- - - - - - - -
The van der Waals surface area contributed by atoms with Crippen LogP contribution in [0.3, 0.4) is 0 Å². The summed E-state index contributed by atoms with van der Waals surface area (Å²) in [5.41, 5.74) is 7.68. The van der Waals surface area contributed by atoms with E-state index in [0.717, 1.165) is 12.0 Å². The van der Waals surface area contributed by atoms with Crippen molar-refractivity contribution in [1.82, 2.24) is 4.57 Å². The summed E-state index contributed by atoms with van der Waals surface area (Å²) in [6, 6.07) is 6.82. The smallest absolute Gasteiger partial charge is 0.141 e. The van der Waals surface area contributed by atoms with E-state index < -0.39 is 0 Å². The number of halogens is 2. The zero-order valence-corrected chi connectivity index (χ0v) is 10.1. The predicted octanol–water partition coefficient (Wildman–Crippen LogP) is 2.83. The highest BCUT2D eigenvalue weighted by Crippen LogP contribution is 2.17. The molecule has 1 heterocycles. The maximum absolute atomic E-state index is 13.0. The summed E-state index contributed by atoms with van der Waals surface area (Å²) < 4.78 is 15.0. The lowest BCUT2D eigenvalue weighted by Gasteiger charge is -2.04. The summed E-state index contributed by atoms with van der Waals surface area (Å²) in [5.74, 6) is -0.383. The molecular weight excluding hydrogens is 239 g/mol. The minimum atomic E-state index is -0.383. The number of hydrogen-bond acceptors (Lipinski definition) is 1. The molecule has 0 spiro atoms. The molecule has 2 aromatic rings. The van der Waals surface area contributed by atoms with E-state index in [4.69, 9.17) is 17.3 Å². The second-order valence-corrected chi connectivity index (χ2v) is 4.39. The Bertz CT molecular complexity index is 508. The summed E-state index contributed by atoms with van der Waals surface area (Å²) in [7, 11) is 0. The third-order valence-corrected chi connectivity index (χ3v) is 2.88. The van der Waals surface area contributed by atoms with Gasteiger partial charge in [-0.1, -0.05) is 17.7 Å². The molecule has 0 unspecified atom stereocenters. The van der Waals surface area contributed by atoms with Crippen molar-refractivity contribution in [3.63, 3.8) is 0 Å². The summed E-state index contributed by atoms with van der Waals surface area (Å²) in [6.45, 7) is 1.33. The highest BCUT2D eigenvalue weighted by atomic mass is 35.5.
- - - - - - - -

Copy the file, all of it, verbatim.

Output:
The van der Waals surface area contributed by atoms with Crippen LogP contribution in [0.3, 0.4) is 0 Å². The summed E-state index contributed by atoms with van der Waals surface area (Å²) in [5.41, 5.74) is 7.68. The van der Waals surface area contributed by atoms with E-state index in [0.717, 1.165) is 12.0 Å². The van der Waals surface area contributed by atoms with Crippen molar-refractivity contribution in [1.82, 2.24) is 4.57 Å². The summed E-state index contributed by atoms with van der Waals surface area (Å²) in [6, 6.07) is 6.82. The smallest absolute Gasteiger partial charge is 0.141 e. The van der Waals surface area contributed by atoms with E-state index < -0.39 is 0 Å². The number of halogens is 2. The zero-order valence-corrected chi connectivity index (χ0v) is 10.1. The predicted octanol–water partition coefficient (Wildman–Crippen LogP) is 2.83. The highest BCUT2D eigenvalue weighted by Crippen LogP contribution is 2.17. The molecule has 1 heterocycles. The maximum absolute atomic E-state index is 13.0. The summed E-state index contributed by atoms with van der Waals surface area (Å²) < 4.78 is 15.0. The lowest BCUT2D eigenvalue weighted by Gasteiger charge is -2.04. The summed E-state index contributed by atoms with van der Waals surface area (Å²) in [5.74, 6) is -0.383. The molecular weight excluding hydrogens is 239 g/mol. The minimum atomic E-state index is -0.383. The number of hydrogen-bond acceptors (Lipinski definition) is 1. The molecule has 0 spiro atoms. The molecule has 2 aromatic rings. The van der Waals surface area contributed by atoms with E-state index in [4.69, 9.17) is 17.3 Å². The second-order valence-corrected chi connectivity index (χ2v) is 4.39. The Bertz CT molecular complexity index is 508. The summed E-state index contributed by atoms with van der Waals surface area (Å²) in [7, 11) is 0. The third-order valence-corrected chi connectivity index (χ3v) is 2.88. The van der Waals surface area contributed by atoms with Gasteiger partial charge in [-0.1, -0.05) is 17.7 Å². The molecule has 0 unspecified atom stereocenters. The van der Waals surface area contributed by atoms with Crippen molar-refractivity contribution in [3.63, 3.8) is 0 Å². The summed E-state index contributed by atoms with van der Waals surface area (Å²) in [6.45, 7) is 1.33. The highest BCUT2D eigenvalue weighted by atomic mass is 35.5.